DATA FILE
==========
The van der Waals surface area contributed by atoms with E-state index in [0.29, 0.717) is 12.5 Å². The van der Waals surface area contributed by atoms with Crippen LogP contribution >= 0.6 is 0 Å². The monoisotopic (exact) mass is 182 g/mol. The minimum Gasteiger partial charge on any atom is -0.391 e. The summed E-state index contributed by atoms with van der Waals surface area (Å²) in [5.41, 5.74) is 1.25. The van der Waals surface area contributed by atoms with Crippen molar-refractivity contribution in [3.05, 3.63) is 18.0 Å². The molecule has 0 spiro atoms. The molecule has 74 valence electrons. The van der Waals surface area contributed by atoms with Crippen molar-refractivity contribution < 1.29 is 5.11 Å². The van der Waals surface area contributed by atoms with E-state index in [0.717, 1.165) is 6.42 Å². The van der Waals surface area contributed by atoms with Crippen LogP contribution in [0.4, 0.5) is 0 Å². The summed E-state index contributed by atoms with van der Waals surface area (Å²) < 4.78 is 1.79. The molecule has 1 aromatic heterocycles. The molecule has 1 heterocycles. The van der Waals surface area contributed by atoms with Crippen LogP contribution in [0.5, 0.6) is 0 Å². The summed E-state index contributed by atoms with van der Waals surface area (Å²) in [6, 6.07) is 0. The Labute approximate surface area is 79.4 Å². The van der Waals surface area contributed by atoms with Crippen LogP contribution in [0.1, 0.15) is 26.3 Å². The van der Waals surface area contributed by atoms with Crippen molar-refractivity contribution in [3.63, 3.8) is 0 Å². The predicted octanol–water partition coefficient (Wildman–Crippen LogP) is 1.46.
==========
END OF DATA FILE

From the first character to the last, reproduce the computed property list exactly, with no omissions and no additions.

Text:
The van der Waals surface area contributed by atoms with E-state index in [0.29, 0.717) is 12.5 Å². The van der Waals surface area contributed by atoms with Crippen LogP contribution >= 0.6 is 0 Å². The monoisotopic (exact) mass is 182 g/mol. The minimum Gasteiger partial charge on any atom is -0.391 e. The summed E-state index contributed by atoms with van der Waals surface area (Å²) in [5.41, 5.74) is 1.25. The van der Waals surface area contributed by atoms with Crippen molar-refractivity contribution in [3.05, 3.63) is 18.0 Å². The molecule has 0 spiro atoms. The molecule has 74 valence electrons. The van der Waals surface area contributed by atoms with Crippen molar-refractivity contribution < 1.29 is 5.11 Å². The van der Waals surface area contributed by atoms with E-state index in [0.717, 1.165) is 6.42 Å². The van der Waals surface area contributed by atoms with Crippen LogP contribution in [0.4, 0.5) is 0 Å². The summed E-state index contributed by atoms with van der Waals surface area (Å²) < 4.78 is 1.79. The molecule has 1 aromatic heterocycles. The molecule has 1 heterocycles. The van der Waals surface area contributed by atoms with Crippen LogP contribution in [0.5, 0.6) is 0 Å². The summed E-state index contributed by atoms with van der Waals surface area (Å²) in [6, 6.07) is 0. The Labute approximate surface area is 79.4 Å². The van der Waals surface area contributed by atoms with Crippen LogP contribution in [0.1, 0.15) is 26.3 Å². The van der Waals surface area contributed by atoms with Crippen molar-refractivity contribution in [3.63, 3.8) is 0 Å². The predicted octanol–water partition coefficient (Wildman–Crippen LogP) is 1.46.